From April 23-25, 2012, a DM team comprised of Ricardo Hernandez (Sr. Environmental Specialist), Angelica Calderon (Information Specialist), Douglas Jimenez (Information Assistant), and Myra Valenzuela (Consultant) visited DM2008 Project “Reducing Impacts of Ranching on Biodiversity.”
With the Rio+20 meetings less than 5 weeks away, climate change has once again taken center stage on the global agenda. Grupo Ecológico Sierra Gorda IAP (GESG), based in the state of Querétaro, Mexico, is combating climate change through its efforts to establish a conservation-based local economy in the Sierra Gorda Biosphere Reserve (Reserve). At almost 384,000 hectares, the Reserve covers 32% of the state’s territory, and it is jointly managed as a public-private partnership by the Comisión Nacional de Áreas Naturales Protegidas (CONANP) and GESG.
As a member of UNESCO’s World Network of Biosphere Reserves, the Sierra Gorda Biosphere Reserve is one of the most ecologically diverse areas in Mexico and serves as a critical refuge for both migratory and threatened species. However, the practice of extensive cattle grazing by landowners throughout the Reserve poses a threat to the delicate ecosystem. GESG’s GEF-funded project with the Development Marketplace, “Reducing Impacts of Ranching on Biodiversity” addressed just that: financing payments for environmental services to local ranchers in exchange for excluding their cattle from the land and performing conservation activities (e.g. tree planting, soil regeneration, no lumber extraction, no hunting). The DM project also supported 5 pilot farms to showcase best practices for animal husbandry and land management. In addition, GESG pursued certification and verification of sequestered carbon captured in reforestation efforts through the Rainforest Alliance, developing a “gourmet” product of integrated environmental services.
Last month, the DM team visited this project in the Sierra Gorda Biosphere Reserve as part of a GEF monitoring visit. We met both the project team from GESG and the ranchers who were direct beneficiaries of payments for environmental services. The map below shows the extent of GESG’s payments for environmental services program, with those funded by the DM award highlighted in yellow.
The ranchers told us how their participation in the project had increased their income and improved their cattle’s health due to trainings and technical assistance provided by GESG. In addition, the ranchers shared stories about more frequent sightings and tracks of wildlife like the margay (Leopardus wiedii ) featured at the top of the page. This is a promising sign that the conservation activities promoted by GESG are having a direct positive impact on the biodiversity of the region.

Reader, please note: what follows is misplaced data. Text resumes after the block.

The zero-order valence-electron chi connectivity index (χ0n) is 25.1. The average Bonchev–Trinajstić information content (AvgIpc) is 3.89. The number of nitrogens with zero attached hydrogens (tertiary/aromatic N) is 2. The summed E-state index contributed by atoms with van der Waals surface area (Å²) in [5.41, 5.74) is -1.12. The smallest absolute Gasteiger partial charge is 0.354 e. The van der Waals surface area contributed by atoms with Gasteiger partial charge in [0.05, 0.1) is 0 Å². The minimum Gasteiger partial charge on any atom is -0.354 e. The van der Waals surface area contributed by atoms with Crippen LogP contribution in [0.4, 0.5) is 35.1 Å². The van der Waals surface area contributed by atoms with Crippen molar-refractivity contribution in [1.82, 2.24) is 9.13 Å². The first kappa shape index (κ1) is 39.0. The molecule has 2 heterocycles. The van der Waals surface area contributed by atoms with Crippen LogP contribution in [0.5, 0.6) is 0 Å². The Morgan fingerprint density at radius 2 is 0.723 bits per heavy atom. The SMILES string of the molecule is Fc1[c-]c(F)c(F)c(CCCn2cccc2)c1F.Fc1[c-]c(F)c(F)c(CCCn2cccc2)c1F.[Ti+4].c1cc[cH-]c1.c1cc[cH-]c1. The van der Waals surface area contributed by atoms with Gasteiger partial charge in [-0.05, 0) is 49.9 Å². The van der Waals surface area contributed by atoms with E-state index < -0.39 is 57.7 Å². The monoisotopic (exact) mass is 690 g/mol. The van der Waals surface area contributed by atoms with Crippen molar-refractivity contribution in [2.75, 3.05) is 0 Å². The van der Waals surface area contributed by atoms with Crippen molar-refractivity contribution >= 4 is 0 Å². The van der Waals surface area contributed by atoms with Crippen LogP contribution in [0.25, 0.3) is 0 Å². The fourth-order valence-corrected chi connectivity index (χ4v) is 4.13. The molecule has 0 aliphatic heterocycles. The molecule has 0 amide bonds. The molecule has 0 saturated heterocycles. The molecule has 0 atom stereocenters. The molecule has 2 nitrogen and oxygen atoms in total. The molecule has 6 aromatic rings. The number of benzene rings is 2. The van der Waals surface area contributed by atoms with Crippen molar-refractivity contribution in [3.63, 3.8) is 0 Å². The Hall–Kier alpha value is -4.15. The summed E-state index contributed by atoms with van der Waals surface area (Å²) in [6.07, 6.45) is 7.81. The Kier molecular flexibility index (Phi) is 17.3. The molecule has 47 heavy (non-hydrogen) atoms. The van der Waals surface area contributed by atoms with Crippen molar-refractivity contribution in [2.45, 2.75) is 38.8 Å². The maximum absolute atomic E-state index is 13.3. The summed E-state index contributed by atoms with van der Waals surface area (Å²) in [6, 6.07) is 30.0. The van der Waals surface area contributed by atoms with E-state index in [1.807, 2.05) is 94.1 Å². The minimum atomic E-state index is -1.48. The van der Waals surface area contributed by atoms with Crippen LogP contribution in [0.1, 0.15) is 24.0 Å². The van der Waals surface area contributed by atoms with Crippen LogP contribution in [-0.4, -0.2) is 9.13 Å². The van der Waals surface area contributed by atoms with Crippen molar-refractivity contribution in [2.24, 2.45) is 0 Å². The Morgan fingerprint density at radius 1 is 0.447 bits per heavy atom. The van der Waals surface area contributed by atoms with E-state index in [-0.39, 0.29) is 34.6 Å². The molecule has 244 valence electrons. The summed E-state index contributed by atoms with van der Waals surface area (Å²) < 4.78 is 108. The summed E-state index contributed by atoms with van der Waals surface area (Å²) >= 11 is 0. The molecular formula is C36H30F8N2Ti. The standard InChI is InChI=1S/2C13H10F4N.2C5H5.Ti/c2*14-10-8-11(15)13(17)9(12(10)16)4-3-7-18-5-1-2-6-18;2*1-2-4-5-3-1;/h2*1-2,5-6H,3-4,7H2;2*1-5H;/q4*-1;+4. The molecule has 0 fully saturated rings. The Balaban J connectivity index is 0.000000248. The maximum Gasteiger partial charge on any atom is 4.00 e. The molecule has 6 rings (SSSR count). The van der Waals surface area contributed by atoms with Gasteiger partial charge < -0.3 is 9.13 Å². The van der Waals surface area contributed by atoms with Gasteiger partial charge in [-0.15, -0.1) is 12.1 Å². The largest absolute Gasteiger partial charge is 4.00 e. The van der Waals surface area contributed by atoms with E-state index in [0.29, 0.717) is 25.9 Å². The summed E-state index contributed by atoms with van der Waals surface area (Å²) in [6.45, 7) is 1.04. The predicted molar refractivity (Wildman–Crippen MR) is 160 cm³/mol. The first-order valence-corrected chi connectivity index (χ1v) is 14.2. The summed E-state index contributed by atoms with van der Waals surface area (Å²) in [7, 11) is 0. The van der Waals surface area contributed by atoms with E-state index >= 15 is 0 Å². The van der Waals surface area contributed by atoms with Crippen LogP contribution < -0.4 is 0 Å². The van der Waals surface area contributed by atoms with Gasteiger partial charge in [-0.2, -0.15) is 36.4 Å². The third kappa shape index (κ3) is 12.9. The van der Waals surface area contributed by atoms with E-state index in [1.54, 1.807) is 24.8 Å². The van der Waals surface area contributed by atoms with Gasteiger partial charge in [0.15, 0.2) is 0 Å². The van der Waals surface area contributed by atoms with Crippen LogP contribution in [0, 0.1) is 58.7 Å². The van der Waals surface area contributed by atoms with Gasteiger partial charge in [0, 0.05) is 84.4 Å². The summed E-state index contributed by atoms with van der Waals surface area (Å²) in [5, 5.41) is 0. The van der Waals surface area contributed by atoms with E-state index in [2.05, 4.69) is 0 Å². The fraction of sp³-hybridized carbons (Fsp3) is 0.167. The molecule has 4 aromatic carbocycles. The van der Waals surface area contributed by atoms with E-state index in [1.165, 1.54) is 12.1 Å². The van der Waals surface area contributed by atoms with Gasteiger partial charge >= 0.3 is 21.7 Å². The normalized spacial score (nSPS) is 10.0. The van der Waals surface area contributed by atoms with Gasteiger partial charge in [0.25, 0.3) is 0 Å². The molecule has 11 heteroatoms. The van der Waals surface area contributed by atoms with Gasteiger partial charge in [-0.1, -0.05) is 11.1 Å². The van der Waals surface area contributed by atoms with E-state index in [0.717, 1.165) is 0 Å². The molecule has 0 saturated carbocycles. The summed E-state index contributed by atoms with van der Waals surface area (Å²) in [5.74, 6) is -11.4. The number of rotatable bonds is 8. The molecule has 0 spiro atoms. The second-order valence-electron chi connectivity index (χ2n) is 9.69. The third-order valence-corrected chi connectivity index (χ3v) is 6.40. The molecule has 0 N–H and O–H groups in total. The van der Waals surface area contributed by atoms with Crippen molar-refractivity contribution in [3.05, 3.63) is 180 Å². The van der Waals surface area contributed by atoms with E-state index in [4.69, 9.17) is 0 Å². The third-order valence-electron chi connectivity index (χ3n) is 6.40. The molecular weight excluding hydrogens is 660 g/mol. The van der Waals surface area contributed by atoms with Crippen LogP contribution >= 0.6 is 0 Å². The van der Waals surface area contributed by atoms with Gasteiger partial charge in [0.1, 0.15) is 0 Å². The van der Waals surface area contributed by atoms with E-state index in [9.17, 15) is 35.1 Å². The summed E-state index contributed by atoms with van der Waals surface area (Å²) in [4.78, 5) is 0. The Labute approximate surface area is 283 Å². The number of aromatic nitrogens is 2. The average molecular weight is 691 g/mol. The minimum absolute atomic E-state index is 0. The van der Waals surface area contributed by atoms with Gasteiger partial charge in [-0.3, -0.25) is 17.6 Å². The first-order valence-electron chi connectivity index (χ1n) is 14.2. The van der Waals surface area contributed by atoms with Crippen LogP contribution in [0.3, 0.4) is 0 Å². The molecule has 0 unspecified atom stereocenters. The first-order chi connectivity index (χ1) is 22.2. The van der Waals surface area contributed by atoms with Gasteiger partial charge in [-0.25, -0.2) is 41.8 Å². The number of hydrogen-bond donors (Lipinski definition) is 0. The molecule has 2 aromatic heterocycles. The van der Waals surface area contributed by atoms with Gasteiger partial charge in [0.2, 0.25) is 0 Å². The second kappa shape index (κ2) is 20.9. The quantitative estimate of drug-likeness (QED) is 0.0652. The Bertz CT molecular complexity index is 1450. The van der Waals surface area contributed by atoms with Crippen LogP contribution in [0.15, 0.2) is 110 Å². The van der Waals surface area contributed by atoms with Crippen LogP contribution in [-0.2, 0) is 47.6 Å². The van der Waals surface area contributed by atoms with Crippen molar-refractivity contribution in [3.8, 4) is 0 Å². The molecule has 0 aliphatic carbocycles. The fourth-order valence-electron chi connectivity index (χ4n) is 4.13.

We also visited one of the pilot farms, which have quickly scaled from an initial target of 5 farms to 10. There were several components to the farm, including a greenhouse, biofertilizer production, various planted crops, and herds of goats, sheep and cows that were placed on rotating pastures in order to minimize impact on the land and improve the health of the animals. This demonstration farm serves as a hub for agricultural innovation and dissemination of best practices for other farms in the Reserve. In addition, a small artisanal cheese factory provides participating farmers with supplementary income. Proceeds from cheese sales in the state capital are divided among the farmers according to the amount of milk they contributed.
During our visit, we learned about the broad, multi-pronged effort GESG and its affiliates are undertaking to establish a financially-viable conservation economy under the umbrella organization Alianza para la Conservacion de la Reserva de la Biosfera Sierra Gorda. For example, GESG has a current partnership with the state government of Querétaro to offset carbon emissions for all state vehicles. In addition, Bosque Sustentable A.C., a member of the Alianza, develops reforestation activities, forestry plans, payment for environmental services, and the development of ecosystem products. Joya del Hielo A.C. cares for unique sanctuaries, now protected as private nature reserves. The Sierra Gorda Earth Center, where we met the ranchers who participated in the DM project, serves as the hub for training activities. Finally, Sierra Gorda Products and Services provides business training to micro-enterprises such as local honey and oregano production, while Sierra Gorda Ecotours promotes ecotourism in the region, boosting both the local economy and environmental awareness.
It was truly inspiring to witness the extent of GESG’s partnerships with the government and local community in reducing poverty and protecting the biosphere. We can only hope that the Rio+20 Conference will be as successful in convincing governments to adopt much-needed measures to implement sustainable development.